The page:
The po’ lost children of Kids Company. What will happen to them? They watched as tanks were sent in by vicious media operators and government. Camila Batmanghelidjh, once adulated as the fairy godmother of the deprived, feral and hopeless, suddenly became the wicked witch running a coven.
Unsubstantiated allegations were made about child abuse, the charity was indicted for financial laxity and imprudence and the trustees besmirched. On BBC Radio2’s Jeremy Vine Show Fraser Nelson, the sharp, smart editor of The Spectator, was so filled with fury he almost burst out of his seams. Meanwhile Nick Hurd, the Tory MP and erstwhile minister in the Coalition Government, affirmed that the financial audits of the company were examined and approved. At this point the nation was obsessing and making much noise about numbers. There was little interest in the priceless nurturing the charity provided.
Suffering children from low-income families are still seen as dispensable trash by abusers and state institutions. They have no rights, no autonomy, no credibility.
Since Savile and the grooming gang revelations, false optimism has been raised that the voices of the young, of the vulnerable, of victims of abuse, are now seen and heard. We believe that such exploitation will never again be left unchecked. Really?
Names are emerging of alleged perpetrators among the most powerful men in the land. Ted Heath may have been a perfect gentleman or he may not have been. Six police forces nationwide are looking into child sex accusations made against the Tory PM. Greville Janner has been summoned to court, even though he is said to be suffering from dementia.
But do you hear the commotion? Those are friends and cronies of both Heath and Janner jumping up to stop the probes. This is unjust, they cry: claims made by low life looking for fame and fortune. They want, in effect, to scare off those who have dared to describe what happened to them.
I recently had two separate letters from women in their late teens. Both were too frightened to give names or details which would identify them. They were gang raped and passed around by men for many years. But before that, they were sexually violated by fathers, cousins and uncles. Nobody believed or helped them. As one writes: “They say we are from troubled families, but don’t say more. Before the Pakie [sic] found me, I had disease, two abortions and cuts. My uncle did that. Police did not arrest him. They say I am lying.”
Such victims are hurt and irreversibly damaged by parents, by strangers, by communities and the state. And we don’t care. Or maybe we can’t allow ourselves to. Remember those lines in T.S.Elliot’s Four Quartets:
Cannot bear very much reality.
Time past and time future
What might have been and what has been
Point to one end, which is always present.”
Planned poverty is also a form of child abuse, and again the grief of children reduced to basic existence is unheeded. Since 2010, the number of needy kids has risen by half a million. They don’t get the nutrition they need, feel nothing in a land of plenty. Once in a while you see poverty porn on TV, but most of the time, the injustice is swept to the margins so we don’t have to witness it, or hear hungry infants wail.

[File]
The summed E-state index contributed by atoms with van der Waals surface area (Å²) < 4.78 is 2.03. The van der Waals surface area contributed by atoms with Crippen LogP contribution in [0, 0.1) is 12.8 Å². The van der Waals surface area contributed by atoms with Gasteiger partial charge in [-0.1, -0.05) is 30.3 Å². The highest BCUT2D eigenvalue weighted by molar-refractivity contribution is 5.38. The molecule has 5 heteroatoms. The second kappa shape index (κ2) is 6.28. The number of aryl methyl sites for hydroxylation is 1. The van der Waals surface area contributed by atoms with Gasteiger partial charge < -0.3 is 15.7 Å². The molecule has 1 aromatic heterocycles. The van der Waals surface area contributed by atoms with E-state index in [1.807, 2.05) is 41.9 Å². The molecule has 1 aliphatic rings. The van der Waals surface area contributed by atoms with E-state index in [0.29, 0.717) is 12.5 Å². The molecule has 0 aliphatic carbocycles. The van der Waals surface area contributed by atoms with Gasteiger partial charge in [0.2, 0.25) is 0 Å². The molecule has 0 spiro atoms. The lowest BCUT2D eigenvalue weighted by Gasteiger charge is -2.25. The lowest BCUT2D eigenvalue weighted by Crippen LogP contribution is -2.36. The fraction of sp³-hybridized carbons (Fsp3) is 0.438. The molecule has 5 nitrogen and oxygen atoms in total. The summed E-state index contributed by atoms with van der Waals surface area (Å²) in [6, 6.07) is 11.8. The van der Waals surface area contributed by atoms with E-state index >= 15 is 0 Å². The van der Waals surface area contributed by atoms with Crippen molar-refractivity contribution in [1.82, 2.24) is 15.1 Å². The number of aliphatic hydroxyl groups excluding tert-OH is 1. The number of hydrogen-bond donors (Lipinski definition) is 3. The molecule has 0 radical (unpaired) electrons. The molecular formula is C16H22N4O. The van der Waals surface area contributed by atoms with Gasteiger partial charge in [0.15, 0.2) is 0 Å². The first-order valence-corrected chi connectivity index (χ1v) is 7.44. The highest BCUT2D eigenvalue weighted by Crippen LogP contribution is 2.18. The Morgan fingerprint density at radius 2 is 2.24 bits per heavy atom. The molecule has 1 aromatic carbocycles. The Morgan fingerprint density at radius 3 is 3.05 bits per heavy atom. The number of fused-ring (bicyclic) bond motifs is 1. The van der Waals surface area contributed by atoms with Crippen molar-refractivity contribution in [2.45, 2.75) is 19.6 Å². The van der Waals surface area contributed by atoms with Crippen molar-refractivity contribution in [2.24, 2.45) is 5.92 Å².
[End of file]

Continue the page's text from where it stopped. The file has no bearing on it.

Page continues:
Middle and upper class kids, in contrast have too much; they are, perhaps, spoilt. Too many among them still feel disempowered and deeply dejected.
A daughter of a friend came to see me recently. She is feeling worthless and low. Her parents – both strong, successful and practical – tell her to grow up and be thankful for her fortunate life. She sobbed on and off for an entire afternoon: “They just walk away, never try to understand. It’s as if I am failing them by not being the girl they want me to be.” She is on anti-depressants and coping better, but her parents still won’t talk to her about her formless, nameless sorrow.
Every year, according to the National Children’s Bureau, 15,000 pupils go missing from school; the Children’s Society figures show that 100,000 young people run away from home or local authority care homes every year, and the National Institute of Health and Clinical Excellence (Nice) warns that almost 80,000 children, some as young as five, suffer depression. Two large-scale research studies have found British children to be among the least happy in the world. Suicides by teenagers is appallingly high.
When Kids Company fell, voices of conscience came out fighting. The author and journalist Henry Porter wrote: “[The organisation] has helped thousands upon thousands of young people survive the sort of hardship and emotional damage that most of us have not the slightest clue about … still less do anything to mitigate.”
He should know. His daughter worked there, raising money from businesses and philanthropists. The charity loved, hugged, parented the most vulnerable and most far gone, gone bad young Brits. Their one sanctuary is no longer open. Their wounds will bleed again and they feel once more that they do not count.
This is not a country for young girls and boys. Camila Batmanghelidjh and Kids Company made Britain uncomfortable by demonstrating this truth over and over again. Other children’s agencies and charities will carry on doing good work, but none will ever again be as daring or as provocative. They have, in this way, been silenced.Reuse content